An attentive pet food consumer alerted me to a possible concern of the wild boar supplier to Champion Pet Food (Orijen/Acana) was providing canned hunts. Here is what Champion pet food told me – and then didn’t tell me.
Thanks to one of you great readers, I was alerted to a concern with Champion Pet Food’s wild boar supplier – Hog Wild Specialties. This farm which raises wild boar – also hosts canned hunts. A ‘canned hunt’ is defined as
“a trophy hunt in which an animal is kept in a confined area, such as in a fenced-in area, increasing the likelihood of the hunter obtaining a kill. According to one dictionary, a canned hunt is a “hunt for animals that have been raised on game ranches until they are mature enough to be killed for trophy collections.”
Canned hunting has been banned or restricted in 20 states of the USA, including Alabama, Arizona, California, Connecticut, Delaware, Georgia, Hawaii, Maryland, Massachusetts, Minnesota, Mississippi, Montana, Nevada, North Carolina, Oregon, Rhode Island, Virginia, Wisconsin, and Wyoming.
From the Orijen Pet Food website – on the “Meet our Farmers” page you’ll find “Hog Wild Ranch-raised Wild Boar”. The Orijen website also explains these ‘wild boar’ on the Hog Wild farm diets are supplemented by the farm owners…
“Our animals’ diets primarily consist of hay, alfalfa, and grain.”
In other words, the wild boar are fed…by humans…which we can assume the animals have little fear of humans.
The Hog Wild Specialties website – under “boar hunting” states
“Group & Individual Bow Hunting Packages Available”. “Large trophy hunts are $600 and up, depending upon availability of animals. All have tusks!”
In an article about Hog Wild on Canada.com
“The boar-hunting business, which pays the bulk of the bills at Hog Wild Specialties, has also boomed, with roughly 150 parties of hunters coming through the ranch in 2011.” And “To call them wild animals is slightly misleading: the Hagmans top up the boars’ diet of wild forage and roots with grains and silage produced mainly on their property, just to keep the animals from getting skinny over the winter.”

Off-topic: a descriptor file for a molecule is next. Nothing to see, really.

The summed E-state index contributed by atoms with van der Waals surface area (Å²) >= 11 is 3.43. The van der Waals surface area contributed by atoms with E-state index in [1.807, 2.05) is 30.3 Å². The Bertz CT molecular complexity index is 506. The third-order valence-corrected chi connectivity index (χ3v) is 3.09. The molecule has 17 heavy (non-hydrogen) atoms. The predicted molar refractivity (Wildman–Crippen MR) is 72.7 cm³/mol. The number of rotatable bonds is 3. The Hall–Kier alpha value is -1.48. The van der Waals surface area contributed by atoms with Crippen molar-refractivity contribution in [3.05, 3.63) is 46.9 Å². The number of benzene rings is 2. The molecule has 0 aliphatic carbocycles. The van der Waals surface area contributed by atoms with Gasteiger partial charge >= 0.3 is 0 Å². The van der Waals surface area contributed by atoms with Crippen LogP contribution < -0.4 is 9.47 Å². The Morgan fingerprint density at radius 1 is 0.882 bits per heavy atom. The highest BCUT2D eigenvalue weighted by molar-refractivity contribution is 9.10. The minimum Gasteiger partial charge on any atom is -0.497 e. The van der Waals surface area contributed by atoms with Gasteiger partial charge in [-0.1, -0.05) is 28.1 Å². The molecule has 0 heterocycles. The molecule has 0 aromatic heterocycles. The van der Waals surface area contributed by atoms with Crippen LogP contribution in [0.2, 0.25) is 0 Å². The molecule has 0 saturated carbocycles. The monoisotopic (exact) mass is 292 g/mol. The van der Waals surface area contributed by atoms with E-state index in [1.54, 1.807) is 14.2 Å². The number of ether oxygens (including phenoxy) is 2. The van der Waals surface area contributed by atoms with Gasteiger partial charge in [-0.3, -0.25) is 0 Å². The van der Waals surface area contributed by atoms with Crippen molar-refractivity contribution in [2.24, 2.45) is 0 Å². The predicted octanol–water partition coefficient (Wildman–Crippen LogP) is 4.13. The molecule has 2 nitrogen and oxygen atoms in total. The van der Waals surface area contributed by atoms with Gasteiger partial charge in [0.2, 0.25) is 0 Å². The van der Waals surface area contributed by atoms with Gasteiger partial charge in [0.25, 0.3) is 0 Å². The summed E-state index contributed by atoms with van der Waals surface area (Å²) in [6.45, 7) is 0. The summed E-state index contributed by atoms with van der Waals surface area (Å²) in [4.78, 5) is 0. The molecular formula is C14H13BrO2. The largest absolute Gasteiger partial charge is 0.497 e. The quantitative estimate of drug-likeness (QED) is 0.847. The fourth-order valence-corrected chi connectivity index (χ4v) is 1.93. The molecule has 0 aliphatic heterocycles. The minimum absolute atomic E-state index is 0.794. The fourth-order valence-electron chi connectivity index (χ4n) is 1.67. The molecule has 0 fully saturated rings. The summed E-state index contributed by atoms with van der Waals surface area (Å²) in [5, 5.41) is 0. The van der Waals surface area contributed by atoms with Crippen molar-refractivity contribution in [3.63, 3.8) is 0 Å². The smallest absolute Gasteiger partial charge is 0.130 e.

There are YouTube videos of a hunt at Hog Wild Specialties (which I have to admit I did not watch) – with a comment stating…
“That was like shooting fish in a barrel ,! wtf”
The evidence didn’t look positive – so I sent Champion Pet Food an email asking to speak with someone about this concern. Bonnie called me very promptly (3/25/14). I shared with her the concerns of this supplier providing canned hunts and it appeared she had no previous knowledge of this activity. I shared my biggest concern of the canned hunts was the fact the farm fed the animals since birth – thus causing them to have little fear of humans. I told her I didn’t feel Champion should support a farmer that sells canned hunts. She asked if I would give her until Thursday (3/27/14) for a response. As of today, eight days past her date for responding – 3/27/14 – I have not heard back from Bonnie of Champion Pet Food.
Pet food consumers deserve a response from Champion Pet Food. I appreciate that Champion is providing some transparency on their website (listing some ingredient suppliers) – but if as the evidence appears Wild Hog Specialties does indeed provide canned hunts, in my opinion no pet food manufacturer should support a farmer that hosts canned hunts.
Personal Disclosure: As a kid, my Father, Brother, and Grandfather used to hunt. I never liked it and never hunted myself. My only acceptance of the hunting was that they never ‘trophy hunted’ – our family ate the meat of every animal killed.
Note: Orijen’s response received. Click Here to read.
Wishing you and your pet(s) the best,
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